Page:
Departure and Arrival Times
- The History Men: The Historical Profession in England since the Renaissance by John Kenyon
Weidenfeld, 322 pp, £16.50, March 1983, ISBN 0 297 78081 6
It takes courage to write a book with the scope attempted here. Omissions of central themes, issues and historians are bound to occur, disagreements bound to arise. Reviewers have already called attention to the absence of the Franco-Scottish link in the Enlightenment, the skimpy treatment of Romanticism, the neglect of Lecky and new-wave social science, the scatological treatment of Thomas Carlyle. Other omissions may be added. Frederic Maitland is not very well realised, which is strange given the historians (Kenyon among them) who believe in his greatness. Maitland’s relationship with Leslie Stephen and avid interest in Meredith’s novels would appear to be precisely the kind of detail Kenyon enjoys. Some room might have been found for Sir Henry Mame’s genius, even while debating whether he fits the category of historian. Much better use could have been made of Robert Brentano’s amazing essay on ‘The Sound of Stubbs’, which gets an endnote. But such lists are unimpressively easy to compile and doing so is a sort of Actonian party game, though one encouraged by Kenyon’s general tone and approach.
True, the discussion teeters on the edge of academic voyeurism. How useful are anecdote and backchat as a means of understanding the process of historical recovery, of knowing the mind behind the history? Kenyon is indecisive on this point. He dislikes ‘loose talk about getting under people’s skin, looking at things through their eyes’, even while adopting an approach which allows this to happen. Certainly we do not, as individuals or as a profession, gain in dignity by it, but neither are we humiliated. This is not an unsettling work. Issues and ideas are never pushed very far towards irony and dilemma. Once past the expectation that The History Men is a treatise on historical theory, or an essay in the sociology of institutions, the reader begins to enjoy the chatty, natural flow of Kenyon’s conversation. His book has some of the pleasant and useful qualities of G.P. Gooch’s History and Historians in the 19th Century. (Who now reads Gooch? He is not even conspicuous by his absence.) His trendy title, for which he has been taken to task by two reviewers, is apt. He is discussing men and at least two women who write history. Larger historiographical themes interpenetrate – puritanism and gentry, literary history, the search for documents. Kenyon is not (the disclaimer is his) writing about causality, method or the characteristics of historical explanation and philosophy.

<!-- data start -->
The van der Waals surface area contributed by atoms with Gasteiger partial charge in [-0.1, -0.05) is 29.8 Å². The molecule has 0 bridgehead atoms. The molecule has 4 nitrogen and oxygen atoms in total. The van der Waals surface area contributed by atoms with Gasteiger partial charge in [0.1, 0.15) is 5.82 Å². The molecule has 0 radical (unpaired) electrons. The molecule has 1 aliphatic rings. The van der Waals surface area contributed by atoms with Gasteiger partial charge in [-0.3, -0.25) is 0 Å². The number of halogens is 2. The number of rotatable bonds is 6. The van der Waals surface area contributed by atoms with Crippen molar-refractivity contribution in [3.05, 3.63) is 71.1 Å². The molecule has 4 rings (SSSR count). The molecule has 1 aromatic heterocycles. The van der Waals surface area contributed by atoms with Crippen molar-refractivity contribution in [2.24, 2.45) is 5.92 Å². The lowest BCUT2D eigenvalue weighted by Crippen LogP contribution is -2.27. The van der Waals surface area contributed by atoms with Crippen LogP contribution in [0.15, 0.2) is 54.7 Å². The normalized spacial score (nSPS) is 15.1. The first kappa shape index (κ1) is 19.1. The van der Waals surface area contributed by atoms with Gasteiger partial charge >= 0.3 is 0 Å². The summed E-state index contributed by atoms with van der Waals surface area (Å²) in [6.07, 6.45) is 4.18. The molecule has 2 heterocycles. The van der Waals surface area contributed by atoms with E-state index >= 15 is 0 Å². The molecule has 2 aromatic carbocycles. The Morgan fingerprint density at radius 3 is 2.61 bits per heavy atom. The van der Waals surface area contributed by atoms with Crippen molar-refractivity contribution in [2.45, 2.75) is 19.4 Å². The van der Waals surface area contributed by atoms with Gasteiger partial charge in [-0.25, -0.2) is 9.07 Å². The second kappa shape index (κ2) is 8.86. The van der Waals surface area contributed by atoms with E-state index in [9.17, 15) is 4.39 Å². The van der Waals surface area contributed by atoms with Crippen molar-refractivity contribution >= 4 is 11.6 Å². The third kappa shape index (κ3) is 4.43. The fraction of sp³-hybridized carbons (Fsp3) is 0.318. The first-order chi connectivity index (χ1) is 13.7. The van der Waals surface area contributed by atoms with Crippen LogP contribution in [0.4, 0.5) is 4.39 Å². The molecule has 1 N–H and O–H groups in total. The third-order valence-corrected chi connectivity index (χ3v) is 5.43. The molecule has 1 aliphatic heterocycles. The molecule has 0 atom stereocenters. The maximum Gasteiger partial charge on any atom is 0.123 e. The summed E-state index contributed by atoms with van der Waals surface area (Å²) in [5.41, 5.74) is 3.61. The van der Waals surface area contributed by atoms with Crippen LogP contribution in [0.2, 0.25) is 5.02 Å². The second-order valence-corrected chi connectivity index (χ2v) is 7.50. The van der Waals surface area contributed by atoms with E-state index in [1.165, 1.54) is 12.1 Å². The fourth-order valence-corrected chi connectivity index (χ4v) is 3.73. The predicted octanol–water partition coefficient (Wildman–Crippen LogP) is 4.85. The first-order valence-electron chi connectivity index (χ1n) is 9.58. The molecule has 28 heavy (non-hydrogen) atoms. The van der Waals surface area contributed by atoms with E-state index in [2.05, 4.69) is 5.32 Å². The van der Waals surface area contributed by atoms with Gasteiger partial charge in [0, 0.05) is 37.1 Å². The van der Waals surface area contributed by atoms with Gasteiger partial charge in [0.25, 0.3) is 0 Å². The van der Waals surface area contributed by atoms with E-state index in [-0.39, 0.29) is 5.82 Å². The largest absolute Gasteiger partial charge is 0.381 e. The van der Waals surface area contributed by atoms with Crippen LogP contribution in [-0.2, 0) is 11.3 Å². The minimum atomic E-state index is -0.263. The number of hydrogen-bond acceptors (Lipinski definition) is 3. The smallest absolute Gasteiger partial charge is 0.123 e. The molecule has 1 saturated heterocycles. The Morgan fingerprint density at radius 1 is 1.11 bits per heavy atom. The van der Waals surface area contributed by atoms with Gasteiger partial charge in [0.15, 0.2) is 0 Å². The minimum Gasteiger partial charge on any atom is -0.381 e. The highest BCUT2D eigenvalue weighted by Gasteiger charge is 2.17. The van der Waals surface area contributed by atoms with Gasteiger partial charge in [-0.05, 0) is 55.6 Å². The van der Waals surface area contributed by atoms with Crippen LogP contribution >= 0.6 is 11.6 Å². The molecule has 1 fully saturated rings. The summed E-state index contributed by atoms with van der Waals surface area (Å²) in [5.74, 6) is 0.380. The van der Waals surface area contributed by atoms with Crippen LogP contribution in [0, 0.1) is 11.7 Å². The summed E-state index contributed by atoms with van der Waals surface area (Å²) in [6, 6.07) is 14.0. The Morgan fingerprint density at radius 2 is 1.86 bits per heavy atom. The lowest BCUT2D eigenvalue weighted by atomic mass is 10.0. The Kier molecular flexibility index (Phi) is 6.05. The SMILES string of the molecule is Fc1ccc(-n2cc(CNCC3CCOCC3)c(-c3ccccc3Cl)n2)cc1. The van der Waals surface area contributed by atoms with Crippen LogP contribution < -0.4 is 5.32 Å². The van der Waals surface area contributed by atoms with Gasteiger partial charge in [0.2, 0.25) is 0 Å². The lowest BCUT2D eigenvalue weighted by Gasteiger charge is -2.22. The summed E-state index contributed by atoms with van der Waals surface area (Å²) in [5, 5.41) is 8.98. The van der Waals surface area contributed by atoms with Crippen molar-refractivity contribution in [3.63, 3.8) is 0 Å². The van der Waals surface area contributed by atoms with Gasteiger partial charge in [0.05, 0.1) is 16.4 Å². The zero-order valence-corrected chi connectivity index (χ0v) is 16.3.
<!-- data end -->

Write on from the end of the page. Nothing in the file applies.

The names of contemporaries blend with those of the past. The result is piquant. It is odd to think of Geoffrey Elton, Hugh Trevor-Roper and Lewis Namier as one thinks of Edward Freeman, Samuel Gardner and Edward Gibbon, humanised and distanced at the same time. Vanity and virtue, foolishness and brilliance rub shoulders. One imagines one has heard it all before, but the cumulative effect cannot be denied. Kenyon obviously knows a great deal. The immense variety of names, the excursions into biography, the miscellaneous facts and encounters, old debates and arguments have a solid human interest. No doubt that is partly Kenyon’s intention: to prick the bubble reputation and expose the cant about conceptual breakthroughs.
The full text of this book review is only available to subscribers of the London Review of Books.